Welcome, Fools, to part 31 of our several-thousand-part series, "Better Know a Stock Picker," which is loosely, but not too loosely, based on Stephen Colbert's "Better Know a District" from The Colbert Report.

Like Stephen and his thorough investigations into America's congressional districts, each week I take a look at a fund you may want to own. What's on tap this week?

American Century Equity Income (TWEIX)

Expense ratio


Fund size

$4.64 billion

One-year return


Five-year return


10-year return


Source: American Century

Top 5 holdings


% of Assets

General Electric (NYSE:GE)


ExxonMobil (NYSE:XOM)




Bank of America (NYSE:BAC)


H.J. Heinz (NYSE:HNZ)


Source: American Century

Meet Phil Davidson
The fightin' team at American Century Equity Income is led by Phil Davidson and a team of co-managers who emphasize bargains in their stock picking. If that sounds conservative, it is. But that hasn't held back returns. Equity Income is up by more than 4% a year on the S&P 500 over the last decade.

Color me unsurprised. When Kiplinger's named Equity Income one of its 25 best funds to own in 2004, it pointed to the downside protection offered by Davidson's cheapskate approach. "The fund is not a leader in strong markets," columnist Steve Goldberg -- a particularly enjoyable chronicler of the fund industry -- wrote at the time.

Oh really? Value-driven Equity Income is up almost 20% year-to-date. That's more than 3.5% better than the S&P over the same period, reports Morningstar. Eat that, Wall Street.

How he invests
What gives this year? Dividends are probably helping. Equity Income yields an impressive 1.80% as of this writing. That compares favorably with the average S&P tracker, which yields just 1.61%.

Then there are the superstantial stocks in Davidson's portfolio. He recently told Fortune that top holding General Electric remains among his favorites, saying, "The probability of success with this investment is so high that I don't care if it goes sideways for another year." If so, he'll be in good company: GE's Foolish CEO Jeff Immelt has been a regular buyer of the shares.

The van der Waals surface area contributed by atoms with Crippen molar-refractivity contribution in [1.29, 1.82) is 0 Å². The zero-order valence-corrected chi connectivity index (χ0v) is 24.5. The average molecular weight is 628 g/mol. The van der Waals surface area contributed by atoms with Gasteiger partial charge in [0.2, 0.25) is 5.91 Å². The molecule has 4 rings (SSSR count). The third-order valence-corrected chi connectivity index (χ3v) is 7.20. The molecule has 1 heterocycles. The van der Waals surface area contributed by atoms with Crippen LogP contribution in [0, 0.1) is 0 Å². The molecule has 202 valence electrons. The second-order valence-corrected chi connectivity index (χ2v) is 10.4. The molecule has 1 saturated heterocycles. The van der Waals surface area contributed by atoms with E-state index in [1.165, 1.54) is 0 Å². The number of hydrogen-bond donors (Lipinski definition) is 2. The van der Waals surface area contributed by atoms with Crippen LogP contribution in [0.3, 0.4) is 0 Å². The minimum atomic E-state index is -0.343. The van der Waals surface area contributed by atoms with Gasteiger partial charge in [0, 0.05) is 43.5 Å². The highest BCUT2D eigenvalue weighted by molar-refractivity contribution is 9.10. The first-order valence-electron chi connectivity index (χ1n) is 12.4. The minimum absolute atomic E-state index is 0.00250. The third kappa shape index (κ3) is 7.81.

Davidson will have less company in the murkier waters of convertible notes. He told Kiplinger's he likes them because they provide for above-average dividend yields, but with less risk than common stocks. Current favorites include notes from Hasbro (NYSE:HAS) and American International Group (NYSE:AIG).

Is this fund for you?
Could Davidson be the next Peter Lynch? I'm tempted to say yes given his stellar long-term record. Usually, you have to be a growth-hugger like me to be swimming in the warm waters of 20% annualized returns.

Not Davidson. He's a firm follower of Warren Buffett's most famous rule: never lose money. That has to be comforting to investors in Equity Income. So, too, is its load-free 1.00% expense ratio. Why, then, has Motley Fool Champion Funds advisor Shannon Zimmerman failed to add it to the portfolio? Wish I knew.

But don't let that small-f fool you into thinking Shannon somehow overlooked Equity Income. Far from it. He's all too familiar with American Century funds, having chosen a solid market-beater from that shop not long ago. It remains one of the dozens of winners powering the portfolio to this day. (Want to see them all? Click here to get 30 days of free access to the service.)

And that's today's profile. See you back here next week, fund nation. Good night and Happy New Year.

For more Foolish coverage of investing cheapskates:

Think you can't beat the market with funds? Think again! The selections in Shannon Zimmerman's Motley Fool Champion Funds portfolio are up an average of 29% vs. just 19% for their comparable benchmarks. Ask us for an all-access pass to get an unfettered look at all of Shannon's picks, manager interviews, and model portfolios. Go ahead; it's free for 30 days and there's no obligation to buy.

Fool contributor Tim Beyers , ranked 1,400 out of more than 18,600 in Motley Fool CAPS , is a regular viewer of The Colbert Report. (Stay the course.) Tim didn't own shares in any of the stocks or funds mentioned in this article at the time of publication. Get the skinny on all of the stocks in Tim's portfolio by checking his Foolprofile. Bank of America and H.J. Heinz areIncome Investor recommendations. Hasbro is aStock Advisor pick, while AT&T was a former selection of that newsletter. The Motley Fool'sdisclosure policyis always championship caliber.